Beating the Alabama Heat// Dr. Rachel Steiner

Summer is in full swing here in Tuscaloosa Alabama! Temperatures during the day are already in the mid-eighties and will only continue to rise for the next couple months. Although this means lots of fun and sun for many, this time of year can also be very dangerous as the temperatures easily reach triple digits at times. Every year, thousands of become sick from exposure to heat, and in serious cases can lead to death. In a recent five-year study in the United States, there were 2,239 reported deaths due to heat illnesses. Our bodies have the amazing ability to cool itself through sweating however, during hot weather especially with high humidity, sweating isn’t enough. Body temperature can rise to dangerous levels if precautions are not taken. Heat illnesses range from heat rash, heat cramps to heat exhaustion, and heat stroke, which can be fatal. Immediate medical attention is needed when one suffers from one of these conditions. Fortunately, there are some easy ways to keep healthy and prevent heat related illnesses during the dog days of summer.


Get outdoor work done early in the day or in the evening

Between 10 in the morning until 3 in the afternoon are when the suns rays are most direct and powerful.  If you have to do work outside around the house such as gardening or mowing the lawn, try to do these things at dawn or as the sun starts to set to avoid the direct sun and dangerous temperatures.


Wear Sunscreen

Apply a sunscreen with a SPF of 15 or higher whenever you’re outdoors. For children, it is recommended to use an SPF of 30 or higher. To achieve adequate UV protection you should use products that say broad-spectrum on them, which means protection against both UVB and UVA rays. When buying sunscreen look for products that contain ingredients such as avobenzone or zinc oxide, as they are the most effective in preventing rays from penetrating the skin. Remember that sunscreen doesn’t last all day! It should be reapplied every two hours, unless you are swimming or even sweating, in that case you should reapply every hour. The bottle will say how long the sunscreen is affective for and the frequency to reapply.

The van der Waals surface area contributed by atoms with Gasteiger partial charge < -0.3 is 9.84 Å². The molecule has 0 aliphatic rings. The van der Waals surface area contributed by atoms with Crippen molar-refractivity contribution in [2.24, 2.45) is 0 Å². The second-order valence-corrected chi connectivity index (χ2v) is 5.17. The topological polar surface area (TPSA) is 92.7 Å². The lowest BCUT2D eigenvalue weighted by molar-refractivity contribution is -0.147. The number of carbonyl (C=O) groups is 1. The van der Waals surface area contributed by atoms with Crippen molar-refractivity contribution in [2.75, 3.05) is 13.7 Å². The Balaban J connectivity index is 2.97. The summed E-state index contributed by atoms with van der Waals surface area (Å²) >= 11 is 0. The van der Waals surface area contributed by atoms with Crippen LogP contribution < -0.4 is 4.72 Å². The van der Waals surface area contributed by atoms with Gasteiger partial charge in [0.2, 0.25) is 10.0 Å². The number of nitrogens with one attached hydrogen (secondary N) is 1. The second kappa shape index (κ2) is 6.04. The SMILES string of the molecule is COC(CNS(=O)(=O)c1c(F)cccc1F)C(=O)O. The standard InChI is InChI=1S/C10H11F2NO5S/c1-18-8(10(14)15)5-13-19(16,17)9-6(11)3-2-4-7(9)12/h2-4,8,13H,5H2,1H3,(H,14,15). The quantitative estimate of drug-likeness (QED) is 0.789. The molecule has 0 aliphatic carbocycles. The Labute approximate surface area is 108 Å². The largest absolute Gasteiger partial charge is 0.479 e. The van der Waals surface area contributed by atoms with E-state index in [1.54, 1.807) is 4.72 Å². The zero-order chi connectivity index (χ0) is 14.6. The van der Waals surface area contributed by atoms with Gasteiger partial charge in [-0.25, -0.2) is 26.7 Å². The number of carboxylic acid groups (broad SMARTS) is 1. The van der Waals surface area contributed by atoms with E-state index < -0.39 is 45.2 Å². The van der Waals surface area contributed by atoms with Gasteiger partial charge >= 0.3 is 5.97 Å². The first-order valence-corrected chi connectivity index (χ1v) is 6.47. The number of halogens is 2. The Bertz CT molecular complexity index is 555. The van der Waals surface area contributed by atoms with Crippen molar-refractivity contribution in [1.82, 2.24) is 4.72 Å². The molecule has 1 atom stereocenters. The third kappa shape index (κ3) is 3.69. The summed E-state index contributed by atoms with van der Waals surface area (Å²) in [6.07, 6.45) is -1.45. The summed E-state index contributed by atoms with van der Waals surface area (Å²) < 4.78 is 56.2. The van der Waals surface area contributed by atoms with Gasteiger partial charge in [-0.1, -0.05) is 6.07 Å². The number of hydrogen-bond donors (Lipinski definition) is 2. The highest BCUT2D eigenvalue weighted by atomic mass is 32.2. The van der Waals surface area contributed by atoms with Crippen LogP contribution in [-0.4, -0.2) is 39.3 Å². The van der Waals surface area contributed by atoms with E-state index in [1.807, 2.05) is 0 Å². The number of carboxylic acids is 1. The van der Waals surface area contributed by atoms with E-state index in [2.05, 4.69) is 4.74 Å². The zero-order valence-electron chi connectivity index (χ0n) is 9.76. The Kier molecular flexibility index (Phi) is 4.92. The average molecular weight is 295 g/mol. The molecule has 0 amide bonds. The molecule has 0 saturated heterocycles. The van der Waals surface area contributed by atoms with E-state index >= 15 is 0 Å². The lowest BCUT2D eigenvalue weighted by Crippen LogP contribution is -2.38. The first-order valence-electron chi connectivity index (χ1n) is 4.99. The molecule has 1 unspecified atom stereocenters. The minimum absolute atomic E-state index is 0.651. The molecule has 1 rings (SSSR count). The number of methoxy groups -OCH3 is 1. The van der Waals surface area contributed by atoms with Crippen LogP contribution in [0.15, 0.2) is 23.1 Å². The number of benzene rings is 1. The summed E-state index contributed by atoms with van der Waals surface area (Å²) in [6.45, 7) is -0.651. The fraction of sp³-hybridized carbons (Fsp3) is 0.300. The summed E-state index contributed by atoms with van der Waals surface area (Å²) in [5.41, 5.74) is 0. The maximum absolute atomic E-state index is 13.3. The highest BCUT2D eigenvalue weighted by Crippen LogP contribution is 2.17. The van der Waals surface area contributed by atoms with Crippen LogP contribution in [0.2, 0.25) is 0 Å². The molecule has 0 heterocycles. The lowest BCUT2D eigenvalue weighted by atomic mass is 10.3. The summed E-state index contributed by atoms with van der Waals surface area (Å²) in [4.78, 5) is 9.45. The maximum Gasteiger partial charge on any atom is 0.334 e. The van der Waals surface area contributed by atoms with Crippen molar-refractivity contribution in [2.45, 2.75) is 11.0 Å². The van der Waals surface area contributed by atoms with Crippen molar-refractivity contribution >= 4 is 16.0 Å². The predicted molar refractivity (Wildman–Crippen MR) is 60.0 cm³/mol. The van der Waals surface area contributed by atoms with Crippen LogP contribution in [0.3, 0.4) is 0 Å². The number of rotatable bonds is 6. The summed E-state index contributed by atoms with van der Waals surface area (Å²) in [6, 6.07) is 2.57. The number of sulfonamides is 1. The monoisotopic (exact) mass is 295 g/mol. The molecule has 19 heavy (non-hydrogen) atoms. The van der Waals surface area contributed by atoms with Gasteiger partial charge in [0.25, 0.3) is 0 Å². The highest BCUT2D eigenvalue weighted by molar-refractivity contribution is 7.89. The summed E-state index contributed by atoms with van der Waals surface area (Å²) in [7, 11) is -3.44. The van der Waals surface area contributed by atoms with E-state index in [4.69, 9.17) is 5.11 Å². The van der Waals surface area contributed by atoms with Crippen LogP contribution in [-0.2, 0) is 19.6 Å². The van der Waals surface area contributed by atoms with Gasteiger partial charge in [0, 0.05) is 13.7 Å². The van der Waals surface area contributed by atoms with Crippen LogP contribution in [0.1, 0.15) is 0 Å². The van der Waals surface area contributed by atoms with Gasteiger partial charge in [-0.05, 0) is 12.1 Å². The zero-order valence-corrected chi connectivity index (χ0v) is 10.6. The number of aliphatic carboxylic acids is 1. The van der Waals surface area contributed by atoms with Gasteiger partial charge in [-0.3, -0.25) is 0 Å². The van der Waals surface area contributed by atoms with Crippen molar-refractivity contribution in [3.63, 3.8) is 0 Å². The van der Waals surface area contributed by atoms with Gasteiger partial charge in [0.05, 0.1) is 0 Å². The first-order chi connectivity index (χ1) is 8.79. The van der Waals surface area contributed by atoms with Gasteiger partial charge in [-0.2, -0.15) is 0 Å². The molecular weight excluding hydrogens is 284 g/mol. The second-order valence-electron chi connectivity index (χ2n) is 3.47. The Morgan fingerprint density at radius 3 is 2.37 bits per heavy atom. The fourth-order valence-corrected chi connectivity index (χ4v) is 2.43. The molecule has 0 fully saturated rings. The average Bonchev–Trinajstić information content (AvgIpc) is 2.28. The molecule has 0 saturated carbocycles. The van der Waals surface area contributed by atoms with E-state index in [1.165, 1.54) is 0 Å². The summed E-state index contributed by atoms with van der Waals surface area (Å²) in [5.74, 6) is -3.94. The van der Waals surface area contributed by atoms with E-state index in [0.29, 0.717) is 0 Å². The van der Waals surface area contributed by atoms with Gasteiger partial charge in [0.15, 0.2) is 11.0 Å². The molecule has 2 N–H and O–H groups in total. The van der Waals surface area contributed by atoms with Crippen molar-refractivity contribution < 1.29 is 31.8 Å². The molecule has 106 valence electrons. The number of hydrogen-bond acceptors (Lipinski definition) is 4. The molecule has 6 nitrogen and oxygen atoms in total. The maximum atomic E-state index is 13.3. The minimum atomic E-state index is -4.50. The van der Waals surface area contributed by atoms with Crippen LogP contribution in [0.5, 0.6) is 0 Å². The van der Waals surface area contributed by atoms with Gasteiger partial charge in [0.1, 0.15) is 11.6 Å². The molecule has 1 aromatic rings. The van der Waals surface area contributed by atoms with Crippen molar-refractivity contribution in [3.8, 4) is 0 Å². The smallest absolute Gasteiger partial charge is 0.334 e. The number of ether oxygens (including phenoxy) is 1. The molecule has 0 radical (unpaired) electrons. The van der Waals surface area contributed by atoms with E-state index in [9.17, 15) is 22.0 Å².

Keep Hydrated

In the summer months, when temperatures and humidity are higher than we’re used to, it is easy to become dehydrated. An easy rule to follow is to take your weight in pounds and that is how many ounces of water you should drink daily. For example, if you weigh 100 pounds, you should drink 100 ounces of water per day. However, if lots of time is spent outside in the sun and you are sweating, you should be drinking more. Add an extra 12 ounces of liquid for every 30 minutes of physical activity you do. When you sweat, your body not only releases fluid and toxins from your body, but electrolytes as well. Electrolytes regulate our nerve and muscle function, our body’s hydration, blood pH, blood pressure, and the rebuilding of damaged tissue. Various mechanisms exist in our body to keep the concentrations of different electrolytes under strict control. An easy way to prevent electrolyte imbalances is to drink sports drinks such as Gatorade or PowerAde or consume foods high in electrolytes such as bananas, spinach, and avocados. Remember if you are thirsty, that is an early warning signal from your body that you are already dehydrated.


Shade yourself whenever possible

Be aware the amount of sun you are exposing yourself to; use an umbrella or find a covered area such as an awning or tree to minimize direct rays.  Consider wearing a hat to protect your head and face and wear clothing that covers the skin but is lightweight and allows the skin to breath. They even have clothing now that have built in sunscreen and are lightweight to help keep you cool.


Keep in mind these suggestions to follow when enjoying the sun and all the activities that go along with it. Cheers to a happy and healthy Alabama summer!



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